Choosing a universal LRS allows designing location algorithms independently from the field situation which would decide the most practical LR method for a specific segment.

Intrinsic positioning / referencing

As said above, each NetElement forming the network has its own linear referencing system, which is created at the same time as the NetElement and destroyed with it. The purpose of this referencing system is double:

  • It ensures that every NetElement has a reference system allowing to locate events on it; small track elements (e.g. work reservations or side tracks) are often not linked to any “major” linear systems such as lines)
  • It ensures that every NetElement has an orientation and a length. This allows to locate other NetElements relatively to it (e.g. this switch is at the beginning of this track element)

The reason why it was decided to use a normalized absolute LRS is that the normalized expression allows designing algorithms which are disconnected from the unit system. Some distances may be expressed in kilometres, miles, centimetres or feet. The normalized notation (0…1) allows to deal separately with the unit conversions.
Also, as it is applied to the smallest element of the network (at a given level), it can be used for locating objects in any path drawn on the network topology, whatever its length or its links with external referencing systems are (path crossing two lines).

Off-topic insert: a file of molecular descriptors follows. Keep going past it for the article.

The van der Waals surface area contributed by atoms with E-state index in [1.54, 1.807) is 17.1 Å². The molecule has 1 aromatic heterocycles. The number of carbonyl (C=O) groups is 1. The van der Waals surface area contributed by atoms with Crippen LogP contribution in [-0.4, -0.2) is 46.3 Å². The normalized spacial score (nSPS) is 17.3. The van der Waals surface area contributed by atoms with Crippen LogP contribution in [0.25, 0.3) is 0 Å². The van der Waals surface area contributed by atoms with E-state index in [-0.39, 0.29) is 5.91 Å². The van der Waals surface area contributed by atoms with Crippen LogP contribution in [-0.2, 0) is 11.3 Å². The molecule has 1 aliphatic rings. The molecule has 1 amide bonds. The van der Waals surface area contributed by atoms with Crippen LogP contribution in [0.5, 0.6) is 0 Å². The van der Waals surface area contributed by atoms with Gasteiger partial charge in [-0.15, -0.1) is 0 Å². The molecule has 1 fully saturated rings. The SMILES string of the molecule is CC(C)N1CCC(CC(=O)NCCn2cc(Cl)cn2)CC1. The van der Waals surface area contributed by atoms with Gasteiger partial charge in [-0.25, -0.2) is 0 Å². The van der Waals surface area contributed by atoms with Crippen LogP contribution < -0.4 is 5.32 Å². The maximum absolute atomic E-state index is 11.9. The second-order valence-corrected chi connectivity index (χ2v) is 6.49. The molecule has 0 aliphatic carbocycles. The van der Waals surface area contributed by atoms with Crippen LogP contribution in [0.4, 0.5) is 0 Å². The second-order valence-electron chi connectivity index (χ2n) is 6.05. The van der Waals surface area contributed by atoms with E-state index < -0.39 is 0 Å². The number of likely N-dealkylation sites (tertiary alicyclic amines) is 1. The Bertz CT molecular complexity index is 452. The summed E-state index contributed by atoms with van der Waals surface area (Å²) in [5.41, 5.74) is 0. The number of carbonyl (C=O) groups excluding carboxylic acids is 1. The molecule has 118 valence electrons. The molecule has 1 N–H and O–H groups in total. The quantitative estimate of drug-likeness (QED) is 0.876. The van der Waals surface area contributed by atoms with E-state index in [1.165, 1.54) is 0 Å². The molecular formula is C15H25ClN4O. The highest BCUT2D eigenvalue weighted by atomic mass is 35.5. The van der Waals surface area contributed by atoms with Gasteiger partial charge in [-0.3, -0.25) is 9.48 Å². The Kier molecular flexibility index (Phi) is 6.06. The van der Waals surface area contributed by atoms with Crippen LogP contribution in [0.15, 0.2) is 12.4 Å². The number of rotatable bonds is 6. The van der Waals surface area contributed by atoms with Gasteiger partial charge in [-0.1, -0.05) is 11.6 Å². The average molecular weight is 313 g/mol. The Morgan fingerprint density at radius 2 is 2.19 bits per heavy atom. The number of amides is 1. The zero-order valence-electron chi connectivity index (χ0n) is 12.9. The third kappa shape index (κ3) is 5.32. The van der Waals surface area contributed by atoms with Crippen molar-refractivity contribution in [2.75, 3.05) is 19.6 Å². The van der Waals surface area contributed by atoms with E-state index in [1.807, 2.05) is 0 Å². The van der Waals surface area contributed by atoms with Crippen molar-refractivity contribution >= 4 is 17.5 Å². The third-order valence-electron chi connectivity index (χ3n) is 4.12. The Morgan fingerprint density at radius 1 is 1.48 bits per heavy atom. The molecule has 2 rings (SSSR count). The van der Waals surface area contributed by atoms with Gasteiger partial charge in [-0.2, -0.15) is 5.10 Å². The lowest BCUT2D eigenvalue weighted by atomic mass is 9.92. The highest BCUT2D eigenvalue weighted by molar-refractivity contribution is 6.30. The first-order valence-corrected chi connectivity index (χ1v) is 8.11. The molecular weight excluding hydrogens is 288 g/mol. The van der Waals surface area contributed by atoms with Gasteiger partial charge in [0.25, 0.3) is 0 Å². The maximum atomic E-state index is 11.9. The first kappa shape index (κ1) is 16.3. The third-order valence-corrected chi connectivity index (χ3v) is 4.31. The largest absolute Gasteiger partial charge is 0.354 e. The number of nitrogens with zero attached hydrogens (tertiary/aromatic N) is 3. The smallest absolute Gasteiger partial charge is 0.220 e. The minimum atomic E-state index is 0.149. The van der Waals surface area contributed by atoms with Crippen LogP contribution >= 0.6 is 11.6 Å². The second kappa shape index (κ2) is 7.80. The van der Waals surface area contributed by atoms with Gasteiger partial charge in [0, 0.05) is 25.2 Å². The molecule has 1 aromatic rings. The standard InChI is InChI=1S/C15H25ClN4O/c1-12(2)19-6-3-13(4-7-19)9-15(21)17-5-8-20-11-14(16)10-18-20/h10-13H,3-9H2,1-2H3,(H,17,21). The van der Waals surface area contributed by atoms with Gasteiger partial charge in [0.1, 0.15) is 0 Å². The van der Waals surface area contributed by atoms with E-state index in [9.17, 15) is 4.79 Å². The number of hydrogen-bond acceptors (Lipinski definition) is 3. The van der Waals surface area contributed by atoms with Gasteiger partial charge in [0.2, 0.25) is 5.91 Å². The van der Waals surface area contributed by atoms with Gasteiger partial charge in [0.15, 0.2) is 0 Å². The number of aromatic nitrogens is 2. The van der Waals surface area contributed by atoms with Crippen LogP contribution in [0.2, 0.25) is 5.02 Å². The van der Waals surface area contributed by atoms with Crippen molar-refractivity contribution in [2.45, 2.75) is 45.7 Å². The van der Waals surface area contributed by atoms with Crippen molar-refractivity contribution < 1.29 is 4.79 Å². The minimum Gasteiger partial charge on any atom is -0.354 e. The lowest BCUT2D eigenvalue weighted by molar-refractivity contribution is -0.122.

Although very difficult to interpret in human interaction, it is perfectly adapted for computer calculations.

Track-referred positioning

→Main Article: Track-referred positioning

As the intrinsic coordinate system is difficult to use in human exchanges, field workers often use the classical linear referencing with line number, kilometre reference and distance from the post when dealing with long axis or metres from the start when dealing with short axis.
Those referencing systems can be linked with any relevant PositioningNetElement, ensuring the ability to translate the coordinates into an intrinsic coordinate and back. Any number of external reference systems can be linked to an element and an external reference system may of course be linked with several elements.









What you should have learned
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Chapter RailTopoModel® Quick Start RailTopoModel® modelling concepts RailTopoModel® External References
Section Structure Positioning Object positioning in the network
Subection Coordinate positioning